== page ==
My 2015 Lo-Fi Love calendars have arrived. This is the second year I’ve put together a selection of the photos I take all year long using lo-fi apps like Hipstamatic on my iPhone. Why do I find the lo-fi look so appealing?
“There is nothing worse than a sharp image of a fuzzy concept.” – Ansel Adams
I grew up in a Kodak moment – occasionally punctuated with a Polaroid. Those images from the ’60s and ’70s – their colors, their unlimited list of imperfections – have always resonated with me. In my office there is a shoebox full of childhood snapshots, fading more each year. And yet, when I pull them out for Throwback Thursday or some other fun Internet game, I am overcome with experiences I don’t remember. How so? That shoebox is not really filled with snapshots. It is filled with emotions.
“When we are nostalgic we take pictures.” – Susan Sontag
The endless stream of images we are bombarded with each day, taken with smartphones and then slapped on the Internet fail to give us the chance to reflect. There is rarely any delay from photo snap to share – the worst offenders are those who post-process on the spot. Trying to make that photo of the Grand Canyon you just took two minutes ago look exactly like it does two minutes later siphons the emotion from the image and then badly attempts to resuscitate it.
If the only emotion you can conjure looking at someone’s Facebook photos of a destination vacation is “meh,” then something has definitely been lost in the translation. Or, in cases of random slapping (no editing of image or sequence – not even taking the time to rotate an image to its rightful right side up) there has been no translation.
“Seeing is not enough; you have to feel what you photograph.” – Andre Kertesz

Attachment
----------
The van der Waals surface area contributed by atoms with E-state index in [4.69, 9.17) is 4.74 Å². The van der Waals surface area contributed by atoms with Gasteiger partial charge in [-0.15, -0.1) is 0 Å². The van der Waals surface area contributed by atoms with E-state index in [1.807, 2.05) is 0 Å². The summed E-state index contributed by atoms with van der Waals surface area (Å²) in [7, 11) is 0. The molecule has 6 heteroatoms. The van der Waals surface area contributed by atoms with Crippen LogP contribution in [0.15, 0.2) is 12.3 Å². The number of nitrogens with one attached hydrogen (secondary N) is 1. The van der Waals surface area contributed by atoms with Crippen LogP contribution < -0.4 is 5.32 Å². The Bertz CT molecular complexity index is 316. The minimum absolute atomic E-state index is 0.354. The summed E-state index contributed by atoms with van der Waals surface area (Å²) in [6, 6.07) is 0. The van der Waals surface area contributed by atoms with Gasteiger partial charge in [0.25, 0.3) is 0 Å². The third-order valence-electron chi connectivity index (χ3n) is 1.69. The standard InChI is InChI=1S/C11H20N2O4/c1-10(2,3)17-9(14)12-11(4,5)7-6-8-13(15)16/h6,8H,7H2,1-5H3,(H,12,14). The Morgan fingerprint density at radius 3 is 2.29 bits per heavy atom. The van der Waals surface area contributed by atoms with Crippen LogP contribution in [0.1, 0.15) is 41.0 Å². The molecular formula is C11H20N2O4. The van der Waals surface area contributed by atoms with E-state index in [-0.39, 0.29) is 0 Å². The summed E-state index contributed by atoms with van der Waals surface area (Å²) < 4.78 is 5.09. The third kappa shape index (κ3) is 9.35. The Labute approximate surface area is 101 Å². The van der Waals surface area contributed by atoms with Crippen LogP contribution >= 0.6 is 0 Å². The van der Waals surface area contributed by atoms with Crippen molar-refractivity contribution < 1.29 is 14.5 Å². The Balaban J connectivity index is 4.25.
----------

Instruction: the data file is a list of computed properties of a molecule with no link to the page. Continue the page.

Using lo-fi apps on my iPhone (current fave is Hipstamatic, which is hard to beat, but I’ll also occasionally edit photos taken with the regular iPhone camera and run them through Camera Bag 2) allows me to create what I call more imperfect photos.
The lo-fi look takes me back to a time when what you saw when you took a picture wasn’t necessarily what you got when you drove up to the FotoMat a week later to pick up the developed film.
At which time you may have experienced a feeling called “disappointment”.
Years later, though, you look back on that disappointment as any number of emotions: lessons learned (i.e., confidence), what doesn’t kill you makes you stronger (i.e., survivability), and my favorite, it didn’t really matter after all (i.e., nostalgia).
Lo-fi apps on your iPhone can regenerate all that with a color scheme that reminds you of your grandparents’ Naugahyde seating arrangements and the way the lake looked that day you got caught skipping school.
Or, maybe you want to pretend what life was like that time you accidentally bought a roll of black and white film, or loaded film back-ass-wards (twice) and got a range of multi-exposures that horrified all concerned back in the day, but in shuffling through the shoebox turn out to be the coolest pieces of art you could ever possibly own.
“Industry is best at the intersection of art and science.” Edwin Land
Photography in all its forms has always been the blending of art and science, and over the past 10 to 15 years that pure science has given way to technology. It’s no surprise that Steve Jobs was greatly influenced by Edwin Land. The guy behind the iPhone + the guy who invented the Polaroid = why we all have “instant” cameras in our pockets today.
All digitally competent photographers now have the power at our fingertips to make perfect photos. But some of us choose not to.